While the intention may be good, let us first take a serious look at the situation. Since the Department of Budget and Management already said that the government coffers have dried up, hence funds are no longer available, the bigger question remains: Can we still afford more borrowings intended for dole-outs instead of for other productive purposes to boost our economy? The last thing we need is ending up in a ‘Sisyphean’ situation.
Our best option is to have a sense of urgency and allow the private sector more participation with better flexibility in the vaccination program – true to the government’s ‘whole-of-nation approach’ theme, which is turning out to be mere platitude and lip service.
Then, if we really need to pass Bayanihan 3, the national and local governments must first get their act together to update the data on the intended recipients of the social amelioration program since what the Department of Social Welfare and Development is using is a five-year-old list that is already out of date – hence real-time needs and priorities are not being properly addressed, not to mention the corruption involved in the distribution of such dole-outs because of such a defective list.
The next challenge, however, is compliance to his instructions by the concerned health authorities – including how long it will take to approve the applications to import their vaccines under the existing tripartite agreement. Then there’s the availability of vaccines in the world market, not to mention the time lag between booking and actual deliveries of the vaccines.
Had the order been issued at the time when the private sector was clamoring to be allowed to procure their own vaccines, subject to the usual existing regulations and protocols issued by the World Health Organization, by now the country would likely have been vaccinating en masse and nearing herd immunity, thanks in large part to the private sector.
As it faces more challenges in the second year of its response to the COVID-19 pandemic, the government should be more open to constructive criticism as well as the efforts of the private sector, Sen. Panfilo M. Lacson said Saturday.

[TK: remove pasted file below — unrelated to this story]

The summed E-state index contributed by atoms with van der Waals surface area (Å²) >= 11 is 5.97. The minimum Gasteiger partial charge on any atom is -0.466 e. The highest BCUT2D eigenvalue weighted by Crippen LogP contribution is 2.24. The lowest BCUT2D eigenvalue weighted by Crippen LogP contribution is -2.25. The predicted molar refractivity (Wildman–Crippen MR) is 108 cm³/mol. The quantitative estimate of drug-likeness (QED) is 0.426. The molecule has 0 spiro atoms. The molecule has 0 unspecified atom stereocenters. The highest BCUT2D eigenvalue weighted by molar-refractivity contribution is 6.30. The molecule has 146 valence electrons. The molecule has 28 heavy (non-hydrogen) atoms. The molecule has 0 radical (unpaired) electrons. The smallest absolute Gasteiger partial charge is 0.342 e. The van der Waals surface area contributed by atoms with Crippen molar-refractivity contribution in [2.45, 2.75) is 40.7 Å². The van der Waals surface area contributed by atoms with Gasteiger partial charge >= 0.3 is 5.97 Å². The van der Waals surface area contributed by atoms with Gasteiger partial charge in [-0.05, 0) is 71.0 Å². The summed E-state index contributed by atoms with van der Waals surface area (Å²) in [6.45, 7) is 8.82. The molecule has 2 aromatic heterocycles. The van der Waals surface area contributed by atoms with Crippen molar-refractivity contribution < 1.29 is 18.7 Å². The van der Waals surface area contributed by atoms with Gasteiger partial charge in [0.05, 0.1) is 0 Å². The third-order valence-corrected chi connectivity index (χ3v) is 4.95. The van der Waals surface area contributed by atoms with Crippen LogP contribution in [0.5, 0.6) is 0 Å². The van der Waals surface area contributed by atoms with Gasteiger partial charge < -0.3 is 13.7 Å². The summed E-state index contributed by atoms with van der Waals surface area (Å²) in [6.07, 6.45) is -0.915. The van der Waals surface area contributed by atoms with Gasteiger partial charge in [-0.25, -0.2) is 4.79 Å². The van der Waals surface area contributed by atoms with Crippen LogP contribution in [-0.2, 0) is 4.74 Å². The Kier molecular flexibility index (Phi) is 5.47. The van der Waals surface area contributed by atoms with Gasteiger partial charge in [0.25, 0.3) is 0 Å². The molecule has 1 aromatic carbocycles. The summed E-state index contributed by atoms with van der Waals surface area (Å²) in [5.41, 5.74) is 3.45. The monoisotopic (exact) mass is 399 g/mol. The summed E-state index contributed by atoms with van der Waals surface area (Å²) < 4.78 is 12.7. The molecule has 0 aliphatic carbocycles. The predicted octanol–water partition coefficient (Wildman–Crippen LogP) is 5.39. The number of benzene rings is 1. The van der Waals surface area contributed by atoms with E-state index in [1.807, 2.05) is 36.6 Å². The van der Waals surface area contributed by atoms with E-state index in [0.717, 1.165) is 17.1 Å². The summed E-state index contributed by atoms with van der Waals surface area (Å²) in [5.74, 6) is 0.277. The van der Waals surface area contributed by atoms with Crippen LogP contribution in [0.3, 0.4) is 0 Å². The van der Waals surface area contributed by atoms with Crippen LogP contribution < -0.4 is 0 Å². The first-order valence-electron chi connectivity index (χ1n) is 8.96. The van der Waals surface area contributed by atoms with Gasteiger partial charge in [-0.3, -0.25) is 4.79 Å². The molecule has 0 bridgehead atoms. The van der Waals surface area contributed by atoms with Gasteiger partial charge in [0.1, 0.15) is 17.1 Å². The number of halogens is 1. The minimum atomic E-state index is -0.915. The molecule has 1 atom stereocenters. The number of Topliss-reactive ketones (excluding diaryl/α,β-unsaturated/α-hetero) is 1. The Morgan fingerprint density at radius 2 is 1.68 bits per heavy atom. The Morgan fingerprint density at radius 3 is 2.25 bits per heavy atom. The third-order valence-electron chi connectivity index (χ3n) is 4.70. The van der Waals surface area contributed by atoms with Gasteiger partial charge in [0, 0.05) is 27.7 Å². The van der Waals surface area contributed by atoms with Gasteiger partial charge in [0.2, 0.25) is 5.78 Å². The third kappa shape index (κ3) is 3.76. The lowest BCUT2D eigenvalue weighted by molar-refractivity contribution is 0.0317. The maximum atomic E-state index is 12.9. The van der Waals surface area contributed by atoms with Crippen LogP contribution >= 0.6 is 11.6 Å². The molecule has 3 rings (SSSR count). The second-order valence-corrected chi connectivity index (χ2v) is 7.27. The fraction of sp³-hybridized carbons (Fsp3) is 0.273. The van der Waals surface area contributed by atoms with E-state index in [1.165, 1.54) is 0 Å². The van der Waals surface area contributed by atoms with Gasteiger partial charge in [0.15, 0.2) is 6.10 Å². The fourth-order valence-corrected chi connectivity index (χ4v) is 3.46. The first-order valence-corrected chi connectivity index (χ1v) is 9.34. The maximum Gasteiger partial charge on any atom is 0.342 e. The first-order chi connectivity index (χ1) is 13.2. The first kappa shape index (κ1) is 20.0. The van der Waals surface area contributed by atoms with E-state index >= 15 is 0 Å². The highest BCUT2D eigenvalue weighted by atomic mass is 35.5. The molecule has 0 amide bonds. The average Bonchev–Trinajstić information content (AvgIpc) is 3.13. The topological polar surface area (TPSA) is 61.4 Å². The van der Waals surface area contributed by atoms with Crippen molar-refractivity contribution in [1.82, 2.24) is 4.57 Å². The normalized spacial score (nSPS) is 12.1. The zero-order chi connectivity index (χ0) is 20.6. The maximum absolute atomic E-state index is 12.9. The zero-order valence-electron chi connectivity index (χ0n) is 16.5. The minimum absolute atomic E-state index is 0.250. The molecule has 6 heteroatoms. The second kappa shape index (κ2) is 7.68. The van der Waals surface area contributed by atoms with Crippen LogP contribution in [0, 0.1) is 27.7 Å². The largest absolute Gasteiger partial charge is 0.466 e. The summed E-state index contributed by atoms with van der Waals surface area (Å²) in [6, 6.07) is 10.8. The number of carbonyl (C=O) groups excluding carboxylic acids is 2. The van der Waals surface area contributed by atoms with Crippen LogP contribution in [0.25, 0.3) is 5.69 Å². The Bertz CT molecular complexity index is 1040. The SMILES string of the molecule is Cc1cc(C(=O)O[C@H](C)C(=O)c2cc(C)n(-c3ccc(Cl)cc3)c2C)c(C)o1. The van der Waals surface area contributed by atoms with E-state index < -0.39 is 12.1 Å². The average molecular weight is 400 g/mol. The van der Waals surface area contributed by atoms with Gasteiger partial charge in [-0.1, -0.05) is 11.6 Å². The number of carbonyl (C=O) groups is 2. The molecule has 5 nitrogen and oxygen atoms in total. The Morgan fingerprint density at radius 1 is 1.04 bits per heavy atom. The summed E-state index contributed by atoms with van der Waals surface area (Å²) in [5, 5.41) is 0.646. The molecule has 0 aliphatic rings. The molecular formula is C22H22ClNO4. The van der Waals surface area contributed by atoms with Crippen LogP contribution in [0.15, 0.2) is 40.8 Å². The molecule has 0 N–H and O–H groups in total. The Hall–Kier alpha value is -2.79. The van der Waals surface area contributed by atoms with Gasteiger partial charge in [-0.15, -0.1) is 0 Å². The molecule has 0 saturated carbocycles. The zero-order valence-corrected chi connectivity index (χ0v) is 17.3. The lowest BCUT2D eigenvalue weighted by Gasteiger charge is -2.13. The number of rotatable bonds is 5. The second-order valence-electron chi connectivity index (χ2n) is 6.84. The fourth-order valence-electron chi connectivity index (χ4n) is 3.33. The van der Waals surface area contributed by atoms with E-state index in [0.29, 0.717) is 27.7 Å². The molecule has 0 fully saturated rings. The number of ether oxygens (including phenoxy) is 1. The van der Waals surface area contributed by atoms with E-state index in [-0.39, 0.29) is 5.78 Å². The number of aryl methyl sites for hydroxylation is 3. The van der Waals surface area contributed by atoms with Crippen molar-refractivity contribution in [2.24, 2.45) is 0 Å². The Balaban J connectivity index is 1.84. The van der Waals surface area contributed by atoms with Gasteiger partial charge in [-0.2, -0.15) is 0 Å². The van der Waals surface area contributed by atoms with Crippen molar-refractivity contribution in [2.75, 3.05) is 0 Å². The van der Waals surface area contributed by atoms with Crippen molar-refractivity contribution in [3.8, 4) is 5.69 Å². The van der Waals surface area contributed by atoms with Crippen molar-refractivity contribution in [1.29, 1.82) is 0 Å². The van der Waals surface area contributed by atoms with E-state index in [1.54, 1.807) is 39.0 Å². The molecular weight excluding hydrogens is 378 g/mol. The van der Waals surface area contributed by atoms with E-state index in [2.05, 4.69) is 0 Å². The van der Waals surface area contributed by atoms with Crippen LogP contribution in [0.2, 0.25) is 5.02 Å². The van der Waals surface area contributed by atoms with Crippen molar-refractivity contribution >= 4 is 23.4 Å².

Lacson also said the government should evaluate the actions it has taken so far and sustain the strengths while addressing the weaknesses of its response.
“Now is the time for an evaluation, what the government did right and what it did wrong,” he said in an interview on DWIZ radio.
“Instead of rejecting constructive criticism, it should accept it as part of their planning and continuing assessment. Our aim is to call their attention to things they may not realize. No one has a monopoly of wisdom and knowledge,” he added.
Ituring na katuwang ang pribadong sektor at mga lokal na pamahalaan sa programang pagbabakuna ng pamahalaan laban sa COVID-19, sa halip na tratuhin sila bilang kakompetensiya.
Kasabay nito, nanawagan si Senador Panfilo Lacson na mas palakasin ang partisipasyon ng pribadong sektor at mga lokal na pamahalaan sa naturang programa sa pamamagitan ng pagluluwag sa mga ito na makaangkat at maisagawa ang proseso ng pagbabakuna.
Ang kailangan lamang umano ay matiyak ang regular na koordinasyon ng mga ito sa mga mangangasiwa sa programa, ang Department of Health (DOH) at National Task Force Against COVID-19.
“One common mistake that every administration commits is treating the private sector as competitors through over-regulation instead of partners especially during the time of crisis such as this pandemic that we are confronting now,” banggit ni Lacson.
“Let’s face the reality that the private sector does not go through the same bureaucratic delays that their counterpart in the public sector suffers from,” obserbasyon ng mambabatas.
The private sector and local government units (LGUs) should be treated as partners and not competitors in the national government’s COVID-19 vaccination program by being allowed to actively and even proactively procure and administer vaccines, Sen. Panfilo M. Lacson stressed Monday.
Lacson said this is as long as they are in close coordination and under the supervision of the Department of Health and National Task Force Against COVID-19.
“One common mistake that every administration commits is treating the private sector as competitors through over-regulation instead of partners especially during the time of crisis such as this pandemic that we are confronting now,” he said.
“Let’s face the reality that the private sector does not go through the same bureaucratic delays that their counterpart in the public sector suffers from,” he added.